Help for the Holidays

The holiday season can be a challenging time, regardless of what you celebrate. Here are some common pitfalls and how to avoid them and make this holiday season a happy memory for all.

Creating New Rituals:

In the lifespan of a new family, you and your partner may be just establishing yourselves as an autonomous family unit. Perhaps this will be your child’s first holiday season or the first time you break tradition with your family or origin. Change especially in the face of tradition, is stressful.

Before having children, Kelly and Dave used to spend Christmas Eve with her family on the East Coast and they’d spend Christmas Day flying to the Midwest to make it in time for Christmas dinner with Dave’s family. “After Emily was born it was just impossible to cram it all in. We fought about it and it was challenging but in the end, having a baby helped us form our own identity as a family and now we are creating our own traditions for Emily.”

Kelly and Dave’s situation is not unique. Every couple, no matter how similar their family of origin in culture, religion and geography is a cross cultural couple, creating for the first time their own unique family culture. Effective couples work on negotiating holiday rituals that bring pieces from their family of origin traditions. This allows the meaningful creation of new traditions that will make up the memories of their own children’s holiday experience.

Structuring your vacation:

Holidays can mean a change in routine. Usually, there is time off from work and school. Often it means travel plans. The change in structure, even if there is no travel, can be stressful on a family. Children especially thrive with order and routine and suddenly having a week or two without the familiar pattern can be a challenge.

“Jack goes to bed at 7:30 and naps from 12-2pm. This holiday with all the family visiting and late night dinners was a disaster,” said, Stacie, mother of two year old Jack “All of his cousins are older and we didn’t eat until past his bedtime. Jack was a wreck and we all wound up cranky.”

Families who vacation well together have perfected the art of balancing the need for consistency and routine with the need for flexibility. Stacie learned that she needed to be consistent with Jack’s bedtime routine, but that she could be flexible about his naps. “Initially it was hard to stand up to the pressure from my family who rarely get time with him. Once my partner and I were able to agree we decided that Jack’s needs came first and the rest of our week went much more smoothly.”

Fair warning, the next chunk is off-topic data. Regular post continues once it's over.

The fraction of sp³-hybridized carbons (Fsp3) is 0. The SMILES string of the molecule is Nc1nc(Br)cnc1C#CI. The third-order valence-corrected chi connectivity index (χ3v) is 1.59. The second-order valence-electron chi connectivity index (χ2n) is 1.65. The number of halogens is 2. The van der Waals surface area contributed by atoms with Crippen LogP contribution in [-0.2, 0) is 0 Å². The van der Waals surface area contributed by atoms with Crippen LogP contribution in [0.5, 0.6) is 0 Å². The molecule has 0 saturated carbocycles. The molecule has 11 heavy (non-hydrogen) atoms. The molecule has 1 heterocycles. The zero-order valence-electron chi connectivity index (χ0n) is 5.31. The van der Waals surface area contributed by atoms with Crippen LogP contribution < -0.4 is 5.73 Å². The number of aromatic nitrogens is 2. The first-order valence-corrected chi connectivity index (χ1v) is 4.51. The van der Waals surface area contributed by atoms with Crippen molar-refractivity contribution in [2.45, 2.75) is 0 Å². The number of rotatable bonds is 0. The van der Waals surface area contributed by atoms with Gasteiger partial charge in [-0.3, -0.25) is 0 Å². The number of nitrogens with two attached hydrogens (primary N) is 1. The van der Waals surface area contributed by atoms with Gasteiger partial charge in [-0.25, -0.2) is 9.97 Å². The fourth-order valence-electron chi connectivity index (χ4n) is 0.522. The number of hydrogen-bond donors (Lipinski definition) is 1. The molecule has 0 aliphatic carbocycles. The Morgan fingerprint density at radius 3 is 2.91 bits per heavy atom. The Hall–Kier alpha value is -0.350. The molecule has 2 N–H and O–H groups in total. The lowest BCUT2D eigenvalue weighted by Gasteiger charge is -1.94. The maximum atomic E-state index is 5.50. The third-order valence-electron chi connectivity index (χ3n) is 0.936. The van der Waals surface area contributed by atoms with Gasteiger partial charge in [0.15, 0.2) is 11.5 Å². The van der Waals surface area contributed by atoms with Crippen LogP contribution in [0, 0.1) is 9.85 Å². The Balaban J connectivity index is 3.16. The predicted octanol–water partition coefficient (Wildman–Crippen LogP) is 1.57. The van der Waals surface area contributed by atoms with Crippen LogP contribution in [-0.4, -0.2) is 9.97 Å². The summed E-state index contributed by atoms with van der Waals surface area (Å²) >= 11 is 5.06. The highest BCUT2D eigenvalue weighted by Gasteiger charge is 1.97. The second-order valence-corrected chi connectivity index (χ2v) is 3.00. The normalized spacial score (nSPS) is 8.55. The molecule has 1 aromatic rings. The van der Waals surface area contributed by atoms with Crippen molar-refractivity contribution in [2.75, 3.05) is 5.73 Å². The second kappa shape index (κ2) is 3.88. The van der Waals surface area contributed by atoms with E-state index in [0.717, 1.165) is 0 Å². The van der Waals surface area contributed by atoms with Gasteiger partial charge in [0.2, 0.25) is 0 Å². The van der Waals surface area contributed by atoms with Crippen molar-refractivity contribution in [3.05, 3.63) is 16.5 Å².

It can be helpful to talk with your partner before the holidays, vacation or travel to discuss your expectations. If you are in agreement on what your goals are for yourselves and your children, on what you can be flexible about and on what you need to be firm, the disruption will be less challenging. Couples tend to revert back to old patterns and roles of childhood when they are around their families of origin. Managing expectations with open communication with one’s partner helps couples present a united front and a solid family unit more likely to be respected by extended family members.

Reconnect with your partner:

Holidays can be a time to connect with extended family or to catch up on projects but don’t forget to use your holidays to connect with your partner too. Go to bed at the same time and spend time sharing about your favorite part of the day, something funny your child did or said or a childhood memory you may not have shared.

With some extra planning and sharing of your ideas, the holidays can present an opportunity for young families to grow closer and create new memories together.

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